Tal and I had planned to talk during the short break, when he urged the students to “Grab some food and go out and throw snowballs at something,” but two students came up to me and asked if I would like a tour. As they took me through the school, and into areas I hadn’t yet seen, those same themes I’d seen throughout the morning emerged again. For just one example, they took me to the cubby space and told me each person gets to repaint their cubby each year. The incredible bold palette of colours, shapes, symbols, and more told the individual story of each student. The entire school reads as the cumulative experiences (intellectual and emotional) of the entire community, and it was clear how much pride they took in it.
The second class I saw was 7th graders, and here, it was fascinating to see all they were already accomplishing and how at the same time the foundation for what they would be doing so naturally as 9th graders was steadily being built. They were reading Fahrenheit 451 by Ray Bradbury, and struggling with what Tal had told me was one of the hardest passages in the book. I often tell my students, when they arrive in class professing they had a hard time with the reading, that we’ll put our heads together and see what we can build together out of what we did understand, and that is exactly what these students did. Their questions helped drive the discussion, and for me the quintessential moment of this class was when a student called out delightedly, “I made a connection!” and went on to explain what she’d just realized, which led to a domino effect of ideas…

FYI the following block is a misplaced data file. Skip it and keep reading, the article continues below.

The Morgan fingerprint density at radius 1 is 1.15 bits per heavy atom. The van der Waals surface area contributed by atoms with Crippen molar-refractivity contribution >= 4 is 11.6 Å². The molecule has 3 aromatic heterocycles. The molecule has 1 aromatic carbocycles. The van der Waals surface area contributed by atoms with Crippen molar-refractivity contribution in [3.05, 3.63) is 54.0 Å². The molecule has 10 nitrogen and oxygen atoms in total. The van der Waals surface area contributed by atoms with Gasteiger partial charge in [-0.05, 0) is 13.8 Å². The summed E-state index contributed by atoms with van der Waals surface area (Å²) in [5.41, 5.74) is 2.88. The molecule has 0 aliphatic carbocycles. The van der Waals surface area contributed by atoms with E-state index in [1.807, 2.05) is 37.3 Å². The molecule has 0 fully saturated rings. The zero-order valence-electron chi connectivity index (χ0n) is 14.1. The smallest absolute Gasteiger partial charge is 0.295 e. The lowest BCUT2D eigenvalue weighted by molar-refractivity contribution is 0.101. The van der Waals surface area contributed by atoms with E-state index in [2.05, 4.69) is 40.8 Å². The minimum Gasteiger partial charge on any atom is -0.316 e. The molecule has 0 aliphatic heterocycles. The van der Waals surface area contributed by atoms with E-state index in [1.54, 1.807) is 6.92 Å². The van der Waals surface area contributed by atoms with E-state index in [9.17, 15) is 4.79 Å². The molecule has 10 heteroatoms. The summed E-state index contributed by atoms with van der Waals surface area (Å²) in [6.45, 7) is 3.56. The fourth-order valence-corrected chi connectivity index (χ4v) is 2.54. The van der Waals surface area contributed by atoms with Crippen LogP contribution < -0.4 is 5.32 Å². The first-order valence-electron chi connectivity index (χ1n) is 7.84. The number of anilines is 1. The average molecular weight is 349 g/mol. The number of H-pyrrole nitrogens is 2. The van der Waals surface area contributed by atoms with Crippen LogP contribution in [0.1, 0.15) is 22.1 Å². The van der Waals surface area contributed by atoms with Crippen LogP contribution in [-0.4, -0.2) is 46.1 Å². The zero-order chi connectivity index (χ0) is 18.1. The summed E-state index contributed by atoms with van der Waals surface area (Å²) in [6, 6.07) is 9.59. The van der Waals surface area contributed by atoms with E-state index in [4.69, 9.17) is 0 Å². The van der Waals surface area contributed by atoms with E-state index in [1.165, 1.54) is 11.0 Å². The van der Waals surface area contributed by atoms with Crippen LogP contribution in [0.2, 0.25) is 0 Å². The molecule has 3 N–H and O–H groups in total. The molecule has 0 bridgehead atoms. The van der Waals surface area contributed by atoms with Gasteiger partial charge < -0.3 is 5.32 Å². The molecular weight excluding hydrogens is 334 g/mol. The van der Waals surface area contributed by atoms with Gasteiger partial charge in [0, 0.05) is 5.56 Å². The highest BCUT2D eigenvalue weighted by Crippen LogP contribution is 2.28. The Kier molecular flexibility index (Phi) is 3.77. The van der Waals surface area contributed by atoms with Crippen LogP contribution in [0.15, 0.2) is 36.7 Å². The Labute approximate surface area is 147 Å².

… which calls to mind the school’s Rube Goldberg project. Beyond Tal’s tour, beyond the students’ tour, any number of individual students walked up to me and asked if I’d heard about it and if I’d like to see their part (I always said “yes”)(because I always did). Each of the students in the school is responsible for creating their own part to a gargantuan Rube Goldberg machine, the end product of which will be blowing up a balloon with a smiley face drawn on it. Several parts have been tested and shown to work, others are still in progress.
A metaphor not just for why North Branch School works but also for human experience itself? And what if that were no coincidence?
It was fully as wonderful a morning as I’d expected, and as I left, Tal once again expressed his worry about all the chaos I’d seen. I assured him not to worry, that I thrive in middle school chaos and I had loved everything I had seen. I explained to him that I intended to blog about the day, and what the title would be and why. He smiled and shook my hand and said he hoped we would stay in touch. I told him I hoped the same, and walked out to my car to drive back down the mountain to Middlebury College, where I had some emotional landscapes of my own to explore.